Families and communities across the country, including locally in Southern California, gathered Sunday to honor those killed on World Day of Remembrance for Road Traffic Victims.  

Held annually on the third Sunday in November, the event shines a light not just on the victims, but on the families and friends devastated by the loss of their loved ones. It’s also a time for safety advocates to speak out and call for changes they believe will save lives.  

The grieving family of 24-year-old Taylor Jackson who lost her life in a crash in Los Angeles, came out to Huntington Beach, the young woman’s favorite place, to observe the day.  

“I want justice for my baby. She didn’t deserve a brutal ending,” Mia Cota, the 24-year-old’s mother, told KTLA’s Jennifer McGraw. “You have no idea how many lives you have destroyed, you have altered, you have ruined in taking my baby.” 

Down the street from where Jackson was killed, 66-year-old Bibiana Retana Sosa was hit and killed in the crosswalk. The driver never stopped.  

Taylor Jackson
Taylor Jackson, 24, was killed in traffic accident in Los Angeles.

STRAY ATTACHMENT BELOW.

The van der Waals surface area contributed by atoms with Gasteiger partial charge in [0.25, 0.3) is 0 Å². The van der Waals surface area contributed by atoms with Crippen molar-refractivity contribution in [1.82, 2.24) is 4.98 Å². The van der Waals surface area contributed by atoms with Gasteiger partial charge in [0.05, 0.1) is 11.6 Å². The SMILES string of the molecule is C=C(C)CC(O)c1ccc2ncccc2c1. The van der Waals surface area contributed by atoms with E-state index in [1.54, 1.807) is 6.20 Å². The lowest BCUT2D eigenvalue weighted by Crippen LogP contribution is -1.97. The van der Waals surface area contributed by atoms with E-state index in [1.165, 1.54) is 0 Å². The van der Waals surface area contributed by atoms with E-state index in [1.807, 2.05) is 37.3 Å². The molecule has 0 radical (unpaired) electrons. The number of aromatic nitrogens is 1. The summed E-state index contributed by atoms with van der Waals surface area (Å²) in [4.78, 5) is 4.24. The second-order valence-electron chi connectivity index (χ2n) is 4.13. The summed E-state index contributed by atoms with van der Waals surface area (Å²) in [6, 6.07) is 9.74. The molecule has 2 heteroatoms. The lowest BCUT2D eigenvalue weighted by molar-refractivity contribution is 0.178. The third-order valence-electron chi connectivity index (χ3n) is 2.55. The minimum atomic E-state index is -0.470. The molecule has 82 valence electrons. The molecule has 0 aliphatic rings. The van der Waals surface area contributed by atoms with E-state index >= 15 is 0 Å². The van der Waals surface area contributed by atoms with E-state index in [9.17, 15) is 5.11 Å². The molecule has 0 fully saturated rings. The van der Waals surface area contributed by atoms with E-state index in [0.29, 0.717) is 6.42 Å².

“In the last two months, we’ve had three incidents right on this very street, but the individuals aren’t stopped to either see what they hit or to render aid or anything. They just take off and hope they don’t get caught,” Glen Brown, who lives in the neighborhood, said.  

In Malibu, ghost tires create a shrine of remembrance for the 58 people hit and killed since 2010 on a dangerous 21-mile stretch of Pacific Coast Highway, with each tire representing the loss of life, including the four Pepperdine students who were killed late last month when a speeding driver lost control of his car and crashed, killing the young women.  

World Day of Remembrance
Ghost tires create a shrine to 58 people killed on a 21-mile stretch of Pacific Coast Highway since 2010. (KTLA)

“It’s been the worst month of my life,” a friend of the four victims, Bridget Thompson, told KTLA. “These girls were literally my everything. I did everything with them. I went everywhere with them. I’m just feeling, if anything, mostly everything right now, seeing these 58 tires here knowing that my girls didn’t have to die.”  

The families of those victims are working to get the speed limit lowered on PCH.  

At the same time, multiple cities and counties are working to make streets safer for pedestrians.